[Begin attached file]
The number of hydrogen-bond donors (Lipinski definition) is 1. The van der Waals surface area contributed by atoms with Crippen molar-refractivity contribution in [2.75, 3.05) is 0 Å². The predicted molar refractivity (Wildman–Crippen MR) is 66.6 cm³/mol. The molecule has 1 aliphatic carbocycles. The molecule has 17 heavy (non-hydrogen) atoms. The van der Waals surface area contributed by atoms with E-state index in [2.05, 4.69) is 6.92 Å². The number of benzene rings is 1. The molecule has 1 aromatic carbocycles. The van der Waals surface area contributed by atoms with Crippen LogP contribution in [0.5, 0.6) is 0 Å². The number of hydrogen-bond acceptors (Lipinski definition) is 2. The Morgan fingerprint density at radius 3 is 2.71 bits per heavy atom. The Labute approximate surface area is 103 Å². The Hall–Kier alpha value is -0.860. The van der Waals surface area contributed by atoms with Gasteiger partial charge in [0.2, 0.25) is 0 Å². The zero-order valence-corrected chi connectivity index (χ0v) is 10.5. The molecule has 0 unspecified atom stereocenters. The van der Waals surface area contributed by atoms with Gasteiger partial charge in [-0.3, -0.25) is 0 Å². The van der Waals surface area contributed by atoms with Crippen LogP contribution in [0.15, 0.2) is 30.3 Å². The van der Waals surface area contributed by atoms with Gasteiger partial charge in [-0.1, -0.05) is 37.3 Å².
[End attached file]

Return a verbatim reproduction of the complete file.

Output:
The number of hydrogen-bond donors (Lipinski definition) is 1. The van der Waals surface area contributed by atoms with Crippen molar-refractivity contribution in [2.75, 3.05) is 0 Å². The predicted molar refractivity (Wildman–Crippen MR) is 66.6 cm³/mol. The molecule has 1 aliphatic carbocycles. The molecule has 17 heavy (non-hydrogen) atoms. The van der Waals surface area contributed by atoms with E-state index in [2.05, 4.69) is 6.92 Å². The number of benzene rings is 1. The molecule has 1 aromatic carbocycles. The van der Waals surface area contributed by atoms with Crippen LogP contribution in [0.5, 0.6) is 0 Å². The number of hydrogen-bond acceptors (Lipinski definition) is 2. The Morgan fingerprint density at radius 3 is 2.71 bits per heavy atom. The Labute approximate surface area is 103 Å². The Hall–Kier alpha value is -0.860. The van der Waals surface area contributed by atoms with Gasteiger partial charge in [0.2, 0.25) is 0 Å². The zero-order valence-corrected chi connectivity index (χ0v) is 10.5. The molecule has 0 unspecified atom stereocenters. The van der Waals surface area contributed by atoms with Gasteiger partial charge in [-0.3, -0.25) is 0 Å². The van der Waals surface area contributed by atoms with Crippen LogP contribution in [0.15, 0.2) is 30.3 Å². The van der Waals surface area contributed by atoms with Gasteiger partial charge in [-0.1, -0.05) is 37.3 Å².